The sun is shining. Temperatures are rising. The grill is going. School is out. Life is good in the summer time. Everyone gets to spend more time outside, including our dogs. But with higher temps comes higher risks, and heatstroke in dogs can turn deadly quickly. Heatstroke occurs when your dog's temperature rises to 104.9 degrees-109.4 degrees (normal range is 101-102.5 degrees). As we enjoy these summer months, we must always be careful, cautious, and remember that if you're feeling hot - your dog's feeling hotter. Keep reading for tips on how to avoid heatstroke in your dog, what to look out for, and how heatstroke is treated.
One of the best ways to keep your companions cool is to plan outdoor activities ahead of time. This allows you to monitor the forecast, heat index, and temperatures outside and in cars. If you're questioning whether bringing your dog is a good idea, it's best to play it safe and leave them at home in the cooler air. If you can't bear the thought of leaving Fido home, remember that it's ok to change plans for the sake of your pet's safety. Instead, try opting for an indoor activity to keep your dog entertained and cool. If you do venture outside, avoid the hottest parts of the day and always check the temperature of pavement. If it's too hot for your hand, it's definitely too hot for your dog's paw pads.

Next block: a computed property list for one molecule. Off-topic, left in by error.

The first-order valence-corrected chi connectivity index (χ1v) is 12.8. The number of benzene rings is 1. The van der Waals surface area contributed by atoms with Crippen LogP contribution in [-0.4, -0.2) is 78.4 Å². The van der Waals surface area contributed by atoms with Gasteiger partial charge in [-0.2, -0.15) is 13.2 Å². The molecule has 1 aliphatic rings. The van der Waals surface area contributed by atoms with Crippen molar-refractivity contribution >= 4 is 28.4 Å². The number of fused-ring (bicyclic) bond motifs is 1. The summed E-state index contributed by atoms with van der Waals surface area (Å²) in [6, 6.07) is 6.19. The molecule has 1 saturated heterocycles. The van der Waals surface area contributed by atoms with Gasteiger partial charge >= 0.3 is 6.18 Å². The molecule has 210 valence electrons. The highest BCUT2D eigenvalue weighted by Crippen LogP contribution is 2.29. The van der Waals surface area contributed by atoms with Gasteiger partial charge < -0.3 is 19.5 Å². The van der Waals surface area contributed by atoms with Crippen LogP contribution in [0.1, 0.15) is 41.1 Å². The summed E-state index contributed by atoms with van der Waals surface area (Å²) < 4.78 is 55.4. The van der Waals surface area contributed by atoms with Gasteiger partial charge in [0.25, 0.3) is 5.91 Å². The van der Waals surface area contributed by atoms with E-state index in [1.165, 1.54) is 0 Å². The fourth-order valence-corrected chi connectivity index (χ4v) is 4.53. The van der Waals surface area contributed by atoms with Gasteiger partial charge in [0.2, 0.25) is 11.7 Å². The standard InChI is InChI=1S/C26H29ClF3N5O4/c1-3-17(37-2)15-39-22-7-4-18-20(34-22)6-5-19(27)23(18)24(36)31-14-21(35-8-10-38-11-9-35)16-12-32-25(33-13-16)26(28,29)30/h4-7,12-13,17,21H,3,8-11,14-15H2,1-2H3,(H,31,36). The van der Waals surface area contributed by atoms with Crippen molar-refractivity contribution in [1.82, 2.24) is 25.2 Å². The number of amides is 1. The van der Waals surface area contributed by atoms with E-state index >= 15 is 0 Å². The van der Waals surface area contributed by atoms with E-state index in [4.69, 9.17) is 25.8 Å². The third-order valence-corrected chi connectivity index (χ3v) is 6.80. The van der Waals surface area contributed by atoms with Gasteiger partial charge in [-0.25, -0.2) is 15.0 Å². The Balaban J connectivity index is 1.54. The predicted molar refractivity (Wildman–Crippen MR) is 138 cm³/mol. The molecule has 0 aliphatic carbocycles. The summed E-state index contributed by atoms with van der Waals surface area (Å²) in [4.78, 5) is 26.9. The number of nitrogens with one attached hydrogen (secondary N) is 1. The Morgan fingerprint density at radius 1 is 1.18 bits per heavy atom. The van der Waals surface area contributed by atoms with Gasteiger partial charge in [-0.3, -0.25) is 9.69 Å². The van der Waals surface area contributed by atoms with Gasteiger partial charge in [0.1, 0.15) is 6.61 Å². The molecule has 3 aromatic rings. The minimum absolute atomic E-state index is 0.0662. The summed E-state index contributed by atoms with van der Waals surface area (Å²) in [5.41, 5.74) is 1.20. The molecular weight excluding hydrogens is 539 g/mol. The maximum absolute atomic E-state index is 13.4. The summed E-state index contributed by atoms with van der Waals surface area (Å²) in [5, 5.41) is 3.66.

All dogs are at risk for heatstroke, with brachycephalic breeds at an increased risk. Warning signs that your pet may be in danger of heatstroke include:
Left untreated, heatstroke can cause:
Don't let your summer fun turn into sudden heartbreak. We all know those sun-seeking dogs and fetch dogs that will push themselves to the limit because they don't know when to stop. It's our job to monitor and regulate their time in the heat. But it's important to note that heatstroke isn't limited to time spent outside. It can also be a result of dogs kept in confined spaces, in parked cars, and even sunrooms.
Does this mean you can't have fun with your dog in the summer? Absolutely not! It just means there's more to consider when temperatures reach their peaks. Remember: shade, water, fans, and even misters are essential to your dog's summer activities!
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4268 Three Mile NW
Grand Rapids, MI 49534
Monday, Wednesday, Friday: 8:30 am to 6:00 pm
Tuesday, Thursday: 8:30 am to 6:00 pm
Saturday: 8:30 am to 12:00 pm
After hour emergency consultations are available to clients of record until 10:00 pm. Our main line will direct to the doctor on call.